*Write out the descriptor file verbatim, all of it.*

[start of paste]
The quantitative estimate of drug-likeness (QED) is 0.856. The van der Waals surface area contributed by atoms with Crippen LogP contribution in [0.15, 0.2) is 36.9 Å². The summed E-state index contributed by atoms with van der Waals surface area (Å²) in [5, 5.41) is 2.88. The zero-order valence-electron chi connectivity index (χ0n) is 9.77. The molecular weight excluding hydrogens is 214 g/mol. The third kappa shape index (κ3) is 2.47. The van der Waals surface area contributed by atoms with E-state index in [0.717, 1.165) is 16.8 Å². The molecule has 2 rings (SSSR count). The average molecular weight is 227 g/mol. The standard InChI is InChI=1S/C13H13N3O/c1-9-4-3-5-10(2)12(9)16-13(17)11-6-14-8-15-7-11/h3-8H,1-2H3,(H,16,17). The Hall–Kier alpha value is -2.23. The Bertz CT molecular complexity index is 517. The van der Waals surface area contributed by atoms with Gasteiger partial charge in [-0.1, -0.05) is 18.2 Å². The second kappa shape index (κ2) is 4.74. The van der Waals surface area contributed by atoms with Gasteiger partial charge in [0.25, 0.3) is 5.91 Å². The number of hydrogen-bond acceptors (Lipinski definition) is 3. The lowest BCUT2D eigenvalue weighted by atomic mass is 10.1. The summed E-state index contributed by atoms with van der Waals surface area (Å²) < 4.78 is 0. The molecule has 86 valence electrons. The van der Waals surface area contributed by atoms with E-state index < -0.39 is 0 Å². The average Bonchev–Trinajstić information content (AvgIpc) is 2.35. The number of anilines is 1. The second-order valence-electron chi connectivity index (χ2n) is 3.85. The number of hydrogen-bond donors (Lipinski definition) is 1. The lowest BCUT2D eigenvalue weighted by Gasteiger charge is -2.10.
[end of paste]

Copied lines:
The quantitative estimate of drug-likeness (QED) is 0.856. The van der Waals surface area contributed by atoms with Crippen LogP contribution in [0.15, 0.2) is 36.9 Å². The summed E-state index contributed by atoms with van der Waals surface area (Å²) in [5, 5.41) is 2.88. The zero-order valence-electron chi connectivity index (χ0n) is 9.77. The molecular weight excluding hydrogens is 214 g/mol. The third kappa shape index (κ3) is 2.47. The van der Waals surface area contributed by atoms with E-state index in [0.717, 1.165) is 16.8 Å². The molecule has 2 rings (SSSR count). The average molecular weight is 227 g/mol. The standard InChI is InChI=1S/C13H13N3O/c1-9-4-3-5-10(2)12(9)16-13(17)11-6-14-8-15-7-11/h3-8H,1-2H3,(H,16,17). The Hall–Kier alpha value is -2.23. The Bertz CT molecular complexity index is 517. The van der Waals surface area contributed by atoms with Gasteiger partial charge in [-0.1, -0.05) is 18.2 Å². The second kappa shape index (κ2) is 4.74. The van der Waals surface area contributed by atoms with Gasteiger partial charge in [0.25, 0.3) is 5.91 Å². The number of hydrogen-bond acceptors (Lipinski definition) is 3. The lowest BCUT2D eigenvalue weighted by atomic mass is 10.1. The summed E-state index contributed by atoms with van der Waals surface area (Å²) < 4.78 is 0. The molecule has 86 valence electrons. The van der Waals surface area contributed by atoms with E-state index < -0.39 is 0 Å². The average Bonchev–Trinajstić information content (AvgIpc) is 2.35. The number of anilines is 1. The second-order valence-electron chi connectivity index (χ2n) is 3.85. The number of hydrogen-bond donors (Lipinski definition) is 1. The lowest BCUT2D eigenvalue weighted by Gasteiger charge is -2.10.